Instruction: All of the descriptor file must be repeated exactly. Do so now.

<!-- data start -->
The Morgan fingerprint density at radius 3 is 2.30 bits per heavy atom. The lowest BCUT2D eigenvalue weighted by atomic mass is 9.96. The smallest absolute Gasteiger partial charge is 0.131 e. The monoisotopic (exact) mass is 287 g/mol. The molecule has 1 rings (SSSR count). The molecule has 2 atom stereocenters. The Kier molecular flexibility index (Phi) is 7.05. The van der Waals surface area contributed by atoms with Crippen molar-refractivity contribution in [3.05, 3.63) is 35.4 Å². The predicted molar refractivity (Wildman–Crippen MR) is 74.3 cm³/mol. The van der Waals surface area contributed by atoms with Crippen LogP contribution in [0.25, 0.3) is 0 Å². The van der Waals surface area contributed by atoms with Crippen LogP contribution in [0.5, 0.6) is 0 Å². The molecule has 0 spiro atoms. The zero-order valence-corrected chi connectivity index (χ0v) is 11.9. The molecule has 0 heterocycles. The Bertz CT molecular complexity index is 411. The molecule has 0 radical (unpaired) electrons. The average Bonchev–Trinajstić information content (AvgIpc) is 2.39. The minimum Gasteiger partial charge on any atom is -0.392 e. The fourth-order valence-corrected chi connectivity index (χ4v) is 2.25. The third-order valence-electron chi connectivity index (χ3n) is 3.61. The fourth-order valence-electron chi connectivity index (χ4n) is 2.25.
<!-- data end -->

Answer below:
The Morgan fingerprint density at radius 3 is 2.30 bits per heavy atom. The lowest BCUT2D eigenvalue weighted by atomic mass is 9.96. The smallest absolute Gasteiger partial charge is 0.131 e. The monoisotopic (exact) mass is 287 g/mol. The molecule has 1 rings (SSSR count). The molecule has 2 atom stereocenters. The Kier molecular flexibility index (Phi) is 7.05. The van der Waals surface area contributed by atoms with Crippen molar-refractivity contribution in [3.05, 3.63) is 35.4 Å². The predicted molar refractivity (Wildman–Crippen MR) is 74.3 cm³/mol. The van der Waals surface area contributed by atoms with Crippen LogP contribution in [0.25, 0.3) is 0 Å². The van der Waals surface area contributed by atoms with Crippen LogP contribution in [0.5, 0.6) is 0 Å². The molecule has 0 spiro atoms. The zero-order valence-corrected chi connectivity index (χ0v) is 11.9. The molecule has 0 heterocycles. The Bertz CT molecular complexity index is 411. The molecule has 0 radical (unpaired) electrons. The average Bonchev–Trinajstić information content (AvgIpc) is 2.39. The minimum Gasteiger partial charge on any atom is -0.392 e. The fourth-order valence-corrected chi connectivity index (χ4v) is 2.25. The third-order valence-electron chi connectivity index (χ3n) is 3.61. The fourth-order valence-electron chi connectivity index (χ4n) is 2.25.